The American Institute of Architects reached another membership record in 2019, growing to over 95,000 members. With the strength of these numbers, we’ve never been in a better position to achieve our profession’s most meaningful priorities: increasing sustainability and resiliency; ensuring access to safe, affordable housing; protecting health, safety, and welfare; advancing society’s quality of life; serving as leaders in our communities to build a better future for our cities, and our planet.
Our progress toward each one of these goals depends on one more: attaining greater diversity, equity, and inclusiveness in our profession. Actually, that’s not merely a goal; it’s an imperative. It’s not just the right thing to do, it’s the smart thing to do. To succeed, we need the voice, perspective, and talent of everyone without regard to race, age, socioeconomic background, or gender.
We’re moving in the right direction, but a lot of work remains. The proportion of women enrolled in schools of architecture has jumped from just 25% in 1985 to 46% now.
At the same time, African American and Hispanic architecture student numbers remain far too low. Roughly 19% of new architects identify as nonwhite.
AIA is taking a variety of thoughtful steps to promote equity, diversity, and inclusion.
In 2019, AIA piloted Future Architects Opportunity Grants to fund conference attendance, architecture study, and internship costs for third-year architecture students attending historically black colleges and universities. In partnership with local firms and components, we also launched the “Embracing Our Differences, Changing the World” speaker series held around the country, through which members shared their experiences as diverse architects and designers.
Recognizing the existence of multiple layers of inclusiveness, AIA continues to implement strategies to develop a pathway to leadership for ethnically diverse women, who face a unique set of challenges at the intersection of gender and racial bias. A task force developed following adoption of a resolution in 2018 is taking the next steps, working through state and local components to expand the professional and leadership pipelines, as well as formalize leadership preparation to reduce institutional barriers.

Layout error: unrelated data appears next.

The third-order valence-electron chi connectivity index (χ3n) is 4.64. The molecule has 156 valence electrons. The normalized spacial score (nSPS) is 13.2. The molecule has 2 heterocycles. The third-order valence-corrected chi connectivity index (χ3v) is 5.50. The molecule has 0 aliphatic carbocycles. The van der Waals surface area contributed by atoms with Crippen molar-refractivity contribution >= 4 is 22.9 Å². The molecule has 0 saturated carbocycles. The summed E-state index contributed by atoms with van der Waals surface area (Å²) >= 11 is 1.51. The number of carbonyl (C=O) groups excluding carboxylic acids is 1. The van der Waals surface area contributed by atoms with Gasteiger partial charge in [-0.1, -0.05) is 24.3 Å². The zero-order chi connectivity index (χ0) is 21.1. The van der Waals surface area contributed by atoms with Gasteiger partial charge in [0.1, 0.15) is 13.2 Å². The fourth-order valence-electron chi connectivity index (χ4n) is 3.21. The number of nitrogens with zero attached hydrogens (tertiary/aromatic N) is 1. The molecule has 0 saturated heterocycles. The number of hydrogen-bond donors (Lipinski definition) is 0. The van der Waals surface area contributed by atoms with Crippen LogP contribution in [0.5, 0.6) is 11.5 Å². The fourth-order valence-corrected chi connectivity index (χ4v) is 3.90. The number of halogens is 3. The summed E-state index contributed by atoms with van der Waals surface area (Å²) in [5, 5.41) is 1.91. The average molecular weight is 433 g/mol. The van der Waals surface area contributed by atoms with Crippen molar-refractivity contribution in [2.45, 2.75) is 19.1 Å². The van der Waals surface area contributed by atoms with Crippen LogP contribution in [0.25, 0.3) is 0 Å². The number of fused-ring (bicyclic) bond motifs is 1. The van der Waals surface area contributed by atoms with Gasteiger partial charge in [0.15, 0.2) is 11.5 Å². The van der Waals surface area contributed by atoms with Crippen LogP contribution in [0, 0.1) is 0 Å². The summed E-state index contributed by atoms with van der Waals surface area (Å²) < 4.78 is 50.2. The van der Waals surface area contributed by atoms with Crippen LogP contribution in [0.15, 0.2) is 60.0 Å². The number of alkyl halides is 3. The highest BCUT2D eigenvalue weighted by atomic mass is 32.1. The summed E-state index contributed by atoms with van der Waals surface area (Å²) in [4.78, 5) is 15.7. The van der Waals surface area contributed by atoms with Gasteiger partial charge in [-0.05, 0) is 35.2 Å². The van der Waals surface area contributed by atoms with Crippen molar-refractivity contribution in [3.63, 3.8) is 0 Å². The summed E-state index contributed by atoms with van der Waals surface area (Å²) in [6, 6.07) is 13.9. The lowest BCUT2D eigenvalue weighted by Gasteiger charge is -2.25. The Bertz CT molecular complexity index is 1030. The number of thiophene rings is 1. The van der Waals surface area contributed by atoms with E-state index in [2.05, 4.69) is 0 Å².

These high-profile projects are important, but prioritizing inclusiveness in our day-to-day work is just as vital. That’s the idea behind our Guides for Equitable Practice, the final three installments of which are now available on AIA’s website. Developed in partnership with the University of Minnesota and University of Washington, the guides draw on the latest research and real-world experiences to develop best practices and tools that architects all along the career continuum can use.
The latest chapters continue the conversation. “Advancing Careers” examines how social, cultural, and economic forces may steer individuals toward or away from certain pathways. The next chapter, “Engaging Community,” addresses how architects can be more informed citizens, lead engagement as professionals, and model equitable practices as we work with our communities to achieve a more equitable built environment.
The guides are meant to spur not just conversation, but action and accountability. That’s why the final chapter, “Measuring Progress,” suggests possible metrics and frameworks to assess effectiveness and keep leaders and employees engaged.
The issues and challenges of our time are too complex to be solved with a narrow set of perspectives and experiences. Fundamentally, we all want the same thing: a better, brighter, and fairer future. To get there, we must make sure we have everyone at the table and in the room. If we do, there is no problem that we can’t solve, and there is no limit to what we can achieve for our communities.